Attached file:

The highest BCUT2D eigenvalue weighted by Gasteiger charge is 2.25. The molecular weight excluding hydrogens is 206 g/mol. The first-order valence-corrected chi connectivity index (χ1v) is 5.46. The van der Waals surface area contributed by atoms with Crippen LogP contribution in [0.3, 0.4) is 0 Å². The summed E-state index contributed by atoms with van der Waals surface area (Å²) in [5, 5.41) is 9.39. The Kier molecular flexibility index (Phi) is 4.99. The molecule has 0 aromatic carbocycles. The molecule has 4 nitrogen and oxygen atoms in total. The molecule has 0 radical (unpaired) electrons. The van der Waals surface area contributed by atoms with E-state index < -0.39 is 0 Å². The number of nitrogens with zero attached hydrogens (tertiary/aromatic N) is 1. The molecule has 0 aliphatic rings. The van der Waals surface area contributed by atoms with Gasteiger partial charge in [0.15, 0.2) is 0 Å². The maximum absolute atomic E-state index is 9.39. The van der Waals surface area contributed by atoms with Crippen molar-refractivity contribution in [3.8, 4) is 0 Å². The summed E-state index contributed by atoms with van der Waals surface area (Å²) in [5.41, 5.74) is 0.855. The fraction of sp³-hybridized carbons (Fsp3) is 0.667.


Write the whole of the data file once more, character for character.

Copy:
The highest BCUT2D eigenvalue weighted by Gasteiger charge is 2.25. The molecular weight excluding hydrogens is 206 g/mol. The first-order valence-corrected chi connectivity index (χ1v) is 5.46. The van der Waals surface area contributed by atoms with Crippen LogP contribution in [0.3, 0.4) is 0 Å². The summed E-state index contributed by atoms with van der Waals surface area (Å²) in [5, 5.41) is 9.39. The Kier molecular flexibility index (Phi) is 4.99. The molecule has 0 aromatic carbocycles. The molecule has 4 nitrogen and oxygen atoms in total. The molecule has 0 radical (unpaired) electrons. The van der Waals surface area contributed by atoms with E-state index < -0.39 is 0 Å². The number of nitrogens with zero attached hydrogens (tertiary/aromatic N) is 1. The molecule has 0 aliphatic rings. The van der Waals surface area contributed by atoms with Gasteiger partial charge in [0.15, 0.2) is 0 Å². The maximum absolute atomic E-state index is 9.39. The van der Waals surface area contributed by atoms with Crippen molar-refractivity contribution in [3.8, 4) is 0 Å². The summed E-state index contributed by atoms with van der Waals surface area (Å²) in [5.41, 5.74) is 0.855. The fraction of sp³-hybridized carbons (Fsp3) is 0.667.